By: Catherine Pritchard
Sometimes a recipe grabs your imagination because it just seems like it should be good. Maybe it has tasty-sounding ingredients. Maybe the picture with it is pretty. Maybe its name sounds appetizing.
But if you’re cooking a special meal for the holidays, it’s good to know that the recipes you’re using have been tried and found true, over and over again.
Below, you’ll find holiday recipes that have 5-star ratings. If you try one, let us know what rating you’d give.
Juicy Holiday Turkey
This recipe on AllRecipes.com has been rated 639 times – and 581 of those are five-star ratings. Another 31 are four-star. So we’re guessing it really is pretty darn good.
2 T. dried parsley
2 T. ground dried rosemary
2 T. rubbed dried sage
2 T. dried thyme leaves
1 T. lemon pepper
1 T. salt
1 (15-pound) whole turkey, neck and giblets removed
2 stalks celery, chopped
1 orange, cut into wedges
1 onion, chopped
1 carrot, chopped
1 (14.5-ounce) can chicken broth
1 (750 milliliter) bottle champagne
- Preheat oven to 350 degrees. Line a turkey roaster with long sheets of aluminum foil that will be long enough to wrap over the turkey.
- Stir together the parsley, rosemary, sage, thyme, lemon pepper and salt in a small bowl. Rub the herb mixture into the cavity of the turkey, then stuff with the celery, orange, onion, and carrot. Truss if desired and place the turkey in the roasting pan. Pour the chicken broth and champagne over the turkey, making sure to get some champagne in the cavity. Bring the aluminum foil over the top of the turkey and seal. Try to keep the foil from touching the skin of the turkey breast or legs.
- Bake the turkey in the preheated oven for 2½-3 hours until no longer pink at the bone and the juices run clear. Uncover the turkey and continue baking until the skin turns golden brown, 30 minutes to 1 hour longer. An instant-read thermometer inserted into the thickest part of the thigh, near the bone should read 180 degrees. Remove the turkey from the oven, cover with a doubled sheet of aluminum foil, and allow to rest in a warm area 10 to 15 minutes before slicing.
Tips from reviewers: You can substitute ginger ale for the champagne. A cooking bag will make cleanup a breeze. Brining the turkey ahead of time will add even more flavor.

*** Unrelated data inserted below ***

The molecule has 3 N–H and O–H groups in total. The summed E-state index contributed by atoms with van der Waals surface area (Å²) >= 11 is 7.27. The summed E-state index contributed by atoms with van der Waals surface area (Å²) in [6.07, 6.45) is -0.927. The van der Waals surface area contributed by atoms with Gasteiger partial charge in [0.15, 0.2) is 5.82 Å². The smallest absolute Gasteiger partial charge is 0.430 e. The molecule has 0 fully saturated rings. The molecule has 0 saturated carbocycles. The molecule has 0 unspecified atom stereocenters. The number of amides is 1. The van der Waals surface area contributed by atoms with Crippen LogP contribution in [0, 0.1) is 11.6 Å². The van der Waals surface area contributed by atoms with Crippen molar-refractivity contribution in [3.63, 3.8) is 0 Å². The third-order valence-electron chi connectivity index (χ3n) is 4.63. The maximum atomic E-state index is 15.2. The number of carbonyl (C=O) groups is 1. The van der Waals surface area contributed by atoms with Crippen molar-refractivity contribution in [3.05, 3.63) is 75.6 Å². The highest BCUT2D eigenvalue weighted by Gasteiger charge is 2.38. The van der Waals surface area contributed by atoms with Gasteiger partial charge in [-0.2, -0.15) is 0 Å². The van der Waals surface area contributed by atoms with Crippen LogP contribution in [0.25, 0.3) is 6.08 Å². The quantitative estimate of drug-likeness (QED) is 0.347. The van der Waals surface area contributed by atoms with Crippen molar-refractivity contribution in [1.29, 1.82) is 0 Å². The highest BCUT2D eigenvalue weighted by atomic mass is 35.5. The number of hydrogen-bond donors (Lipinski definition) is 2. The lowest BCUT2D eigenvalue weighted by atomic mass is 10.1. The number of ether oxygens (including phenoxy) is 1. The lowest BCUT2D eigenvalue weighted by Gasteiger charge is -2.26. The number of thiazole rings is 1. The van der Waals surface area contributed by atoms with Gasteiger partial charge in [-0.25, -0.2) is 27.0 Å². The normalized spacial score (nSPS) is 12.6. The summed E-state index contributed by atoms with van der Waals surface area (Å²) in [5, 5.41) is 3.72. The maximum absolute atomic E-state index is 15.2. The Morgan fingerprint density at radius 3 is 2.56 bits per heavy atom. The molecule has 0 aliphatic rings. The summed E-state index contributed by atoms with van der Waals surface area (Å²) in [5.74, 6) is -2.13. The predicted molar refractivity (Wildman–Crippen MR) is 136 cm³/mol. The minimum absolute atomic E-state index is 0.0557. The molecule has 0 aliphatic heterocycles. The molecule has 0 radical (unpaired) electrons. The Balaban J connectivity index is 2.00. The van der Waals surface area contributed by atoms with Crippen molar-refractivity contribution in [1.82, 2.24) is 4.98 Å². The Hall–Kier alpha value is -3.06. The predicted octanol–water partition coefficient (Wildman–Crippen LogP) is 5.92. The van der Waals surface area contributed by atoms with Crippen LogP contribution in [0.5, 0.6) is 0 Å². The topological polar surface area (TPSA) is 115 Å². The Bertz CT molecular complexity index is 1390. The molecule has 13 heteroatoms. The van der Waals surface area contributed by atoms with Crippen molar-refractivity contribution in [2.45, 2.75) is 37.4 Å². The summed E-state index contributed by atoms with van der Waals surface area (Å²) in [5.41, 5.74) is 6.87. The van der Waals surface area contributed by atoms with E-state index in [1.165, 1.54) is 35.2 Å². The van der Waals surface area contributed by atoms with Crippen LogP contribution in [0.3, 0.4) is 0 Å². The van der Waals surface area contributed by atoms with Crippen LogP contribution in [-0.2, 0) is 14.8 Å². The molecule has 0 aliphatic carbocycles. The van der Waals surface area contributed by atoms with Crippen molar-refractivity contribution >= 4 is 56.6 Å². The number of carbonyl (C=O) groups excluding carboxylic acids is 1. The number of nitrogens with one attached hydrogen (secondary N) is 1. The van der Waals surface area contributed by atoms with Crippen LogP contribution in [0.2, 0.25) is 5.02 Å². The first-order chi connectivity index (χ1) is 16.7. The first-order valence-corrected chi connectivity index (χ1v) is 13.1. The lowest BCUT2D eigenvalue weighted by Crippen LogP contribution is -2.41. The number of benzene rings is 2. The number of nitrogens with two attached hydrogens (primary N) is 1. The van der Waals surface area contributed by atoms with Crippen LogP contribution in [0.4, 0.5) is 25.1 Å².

Sweet Potato Casserole
Of 1,398 cooks on AllRecipes.com who went to the trouble of rating this recipe, 1,198 loved it and gave it five stars. Another 143 reviewers gave it four stars.
4½ cups cooked and mashed sweet potatoes
½ cup butter, melted
1/3 cup milk
1 cup white sugar
½ t. vanilla extract
2 eggs, beaten
1 cup light brown sugar
½ cup all-purpose flour
1/3 cup butter (used separately from the ½ cup butter)
1 cup chopped pecans
- Preheat oven to 350 degrees. Grease a 9 x 13-inch baking dish.
- In a large bowl, mix together mashed sweet potatoes, ½ cup butter, milk, sugar, vanilla extract, and eggs. Spread sweet potato mixture into the prepared baking dish. In a small bowl, mix together brown sugar and flour. Cut in 1/3 cup butter until mixture is crumbly, then stir in pecans. Sprinkle pecan mixture over the sweet potatoes.
- Bake for 25 minutes in the preheated oven, or until golden brown.
Tips from reviewers: You can use two 29-ounce cans of cut sweet potatoes if you’d rather not cook your own. If you do want to cook your own, you’ll need 5-7 medium-sized sweet potatoes. You can substitute evaporated milk for the regular milk for a creamier texture. And you can cut the sugar without losing flavor.
Cranberry Moscow Mule
Confession: We were drawn in initially by the cool name and pretty red-and-green pictures of this alcoholic drink. But this drink has five-star reviews at numerous food sites on the internet.
8 ounces ginger beer
Juice of 1 lime
1 shot or jigger of vodka
1 T. cranberry juice cocktail
Raw cranberries and lime juice for garnish
Combine first four ingredients and stir. Pour over ice and serve, preferably in a copper mug. Garnish with raw cranberries and lime slices.
Tips: There are numerous variations of this recipe, some more complicated than this. Moscow Mules have been traditionally served in copper mugs, which are for sale at numerous retailers. But when copper comes into contact with acidic foods (like alcohol and lime juice), it can leach into that food. So be safe and make sure you get copper mugs that are lined on the inside with a nonreactive metal like nickel or stainless steel.